Lucinda Williams lightens up on "Honey"

Fri Oct 3, 2008 9:29pm EDT

Musician and songwriter Lucinda Williams performs at the New Orleans Jazz and Heritage Festival in New Orleans, Louisiana, April 27, 2007. REUTERS/Lee Celano

Musician and songwriter Lucinda Williams performs at the New Orleans Jazz and Heritage Festival in New Orleans, Louisiana, April 27, 2007.

Credit: Reuters/Lee Celano

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NEW YORK (Billboard) - Thanks to her Southern twang and onstage cowboy hat, Lucinda Williams has long been recognized as a country artist. But her most recent Grammy Award win, in 2001, was for best female rock vocal performance, and on her new album, Williams lets her rocker gal loose with authority.

"Little Honey," due October 14 via Lost Highway, is the follow-up to 2007's "West," which has sold 250,000 copies in the United States, according to Nielsen SoundScan. Material for the new set began taking shape during the "West" sessions, but it didn't fit with that album's more melancholy vibe.

Williams also went back and poached from old, unfinished lyrics and finished what she'd started a long time ago. The origins of "Circles and X's" date back to 1985, while "Well Well Well" was plucked from the "Sweet Old World" sessions of 1991. The resulting album dabbles in a variety of rock styles, from the dirty blues sound of "Jailhouse Tears," on which Williams duets with Elvis Costello, and lead single "Real Love," an uptempo number heavy with solos.

There's also a cover of AC/DC's "It's a Long Way to the Top (If You Wanna Rock 'n' Roll)" and guest appearances by Matthew Sweet and the Bangles' Susanna Hoffs. And for those seeking the more downtrodden moments of past work, "Wishes Were Horses" and "Rarity" should do nicely.

Williams is known for pouring her personal life into her music, but "Little Honey," she says, represents a different side of her.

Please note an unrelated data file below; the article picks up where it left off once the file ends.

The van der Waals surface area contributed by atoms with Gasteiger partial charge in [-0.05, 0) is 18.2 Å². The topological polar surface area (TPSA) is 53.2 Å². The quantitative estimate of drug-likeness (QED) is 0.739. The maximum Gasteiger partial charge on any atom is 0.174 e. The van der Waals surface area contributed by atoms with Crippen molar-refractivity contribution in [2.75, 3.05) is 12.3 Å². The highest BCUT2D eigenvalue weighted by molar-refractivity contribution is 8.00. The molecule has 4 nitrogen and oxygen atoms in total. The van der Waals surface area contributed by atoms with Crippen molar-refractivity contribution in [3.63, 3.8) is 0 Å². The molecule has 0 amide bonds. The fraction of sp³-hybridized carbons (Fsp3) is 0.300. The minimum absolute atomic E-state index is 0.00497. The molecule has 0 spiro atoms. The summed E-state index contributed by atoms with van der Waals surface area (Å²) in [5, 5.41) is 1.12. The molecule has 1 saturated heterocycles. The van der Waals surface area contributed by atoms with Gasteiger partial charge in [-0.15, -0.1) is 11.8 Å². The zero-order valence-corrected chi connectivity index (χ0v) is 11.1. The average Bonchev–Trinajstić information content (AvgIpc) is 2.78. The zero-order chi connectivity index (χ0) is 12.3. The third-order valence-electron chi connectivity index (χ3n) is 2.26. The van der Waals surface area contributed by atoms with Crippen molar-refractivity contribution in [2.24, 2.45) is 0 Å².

"The narrative songs are more about me looking at another person or another situation rather than it being introspective," she says. "There's a feeling across the album of, 'Just lighten up.' Even though it has some older songs, overall the album says, 'I'm here, and I've not crawled down a hole. I'm here and I'm rocking out.'"

Williams road-tested many of the "Little Honey" tracks well before a release date was even announced. Opening up a show with three unfamiliar tunes is a risky move, but Williams says it has paid off. "I'm not just this one thing, and you see that when you see me play live," she says. "I love to do the ballad thing, but the audience wants to rock. People expect that now."

Williams is also sure to garner attention for a digital-only EP of protest songs, "Lu in 08," due October 28. On offer are four live tracks, three of which are covers: Bob Dylan's "Masters of War," Buffalo Springfield's "For What It's Worth" and the Thievery Corporation/Wayne Coyne collaboration "Marching the Hate Machines Into the Sun." The fourth cut is the Williams original "Bone of Contention," which originally was intended for inclusion on "Little Honey." "Bone" is being given away as a free MP3 to anyone who pre-orders "Little Honey" via Amazon.

Williams will be on tour in North America through mid-November.

Reuters/Billboard

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